Is “Build” vs “Buy” necessarily a dichotomy, or can you do both?


472 views2 Upvotes8 Comments

Senior Executive Advisor in Software, 10,001+ employees
Many executives treat Build vs. Buy as comparable to the question that Morpheus asks Neo in The Matrix regarding the red pill vs. the blue pill. The situation, however, does not demand a dichotomy. You can have build AND buy, and in many cases, that is usually the right approach. The value is in what you can build and what you can buy.
4
CIO in Education, 1,001 - 5,000 employees
It’s possible to do both with a well defined strategy on when it’s appropriate to do one or the other.
6
CIO / Managing Partner in Manufacturing, 2 - 10 employees
It really depends on what you are trying to achieve. Ideally you need to work out what your objetives are and how best to achieve them.
3
Head of Enterprise Applications in Software, 501 - 1,000 employees
The answer is it depends, depends on several factors such as business area, stage at which the company is, how critical this problem is? 
Example: Do you want to build your own billing system, most of the time answer is No, but if are a multi-billion $ company, most of the solutions do not work for you (you tried it in the past) then build may be an option.
2
Worldwide Strategy & Portfolio, Cross Industry (Supply Chain, ESG, Engineering, Customer Experience, Intelligence Automation, ERP) in Manufacturing, 1,001 - 5,000 employees
Generally the challenge statement is defined first. It is then vetted through a build, buy, or partner approach. We are not a software company, don’t intend to be, but we have core competencies. We only bring in when there is a gap in competency that meets a strategic goal or brings value that didn’t exist before. We only build where it complements an existing program. Reducing the tech debt is important.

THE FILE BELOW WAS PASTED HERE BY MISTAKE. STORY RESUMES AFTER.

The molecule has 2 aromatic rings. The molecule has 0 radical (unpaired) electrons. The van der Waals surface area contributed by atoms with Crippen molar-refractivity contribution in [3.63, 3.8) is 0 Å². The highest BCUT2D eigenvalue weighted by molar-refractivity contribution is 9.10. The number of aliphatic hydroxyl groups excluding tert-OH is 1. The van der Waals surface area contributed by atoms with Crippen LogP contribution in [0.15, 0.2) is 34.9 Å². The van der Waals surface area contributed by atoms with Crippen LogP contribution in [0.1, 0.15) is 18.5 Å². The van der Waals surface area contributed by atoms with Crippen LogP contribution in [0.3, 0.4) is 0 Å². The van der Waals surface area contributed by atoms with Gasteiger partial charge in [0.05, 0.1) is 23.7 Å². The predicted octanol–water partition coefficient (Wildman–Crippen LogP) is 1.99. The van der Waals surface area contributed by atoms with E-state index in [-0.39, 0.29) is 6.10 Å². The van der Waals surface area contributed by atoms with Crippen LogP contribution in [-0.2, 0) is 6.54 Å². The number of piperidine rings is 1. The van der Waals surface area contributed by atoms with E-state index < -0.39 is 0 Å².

3
Senior Director, Defense Programs in Software, 5,001 - 10,000 employees
Almost always do both. Even when building there are components to buy & leverage. There are exceptional mission spaces, and it’s good to evaluate the trade offs in value, but if the decision is always build or buy, it’s fairly unique.
1
Senior Information Security Manager in Software, 501 - 1,000 employees
IT is far too complex to be answered in a binary A or B answer. Those types of questions are often self-serving.

Many times technology requires a hybrid approach, which in the long-term, is much more effective.
2
Director of Technology Strategy in Services (non-Government), 2 - 10 employees
What's the problem you're trying to solve? That's the true question to be addressing.

Companies should have a list of underlying principles that guide their Tech decisioning. Principles are general rules and guidelines, intended to be enduring and seldom amended, that inform and support the way in which an organization sets about fulfilling its mission.

One of those rules may very well be buy over build.

But if you have an internal dev shop then buy might come under build.

Neither is wrong, unless it is in breach of your principles.
3

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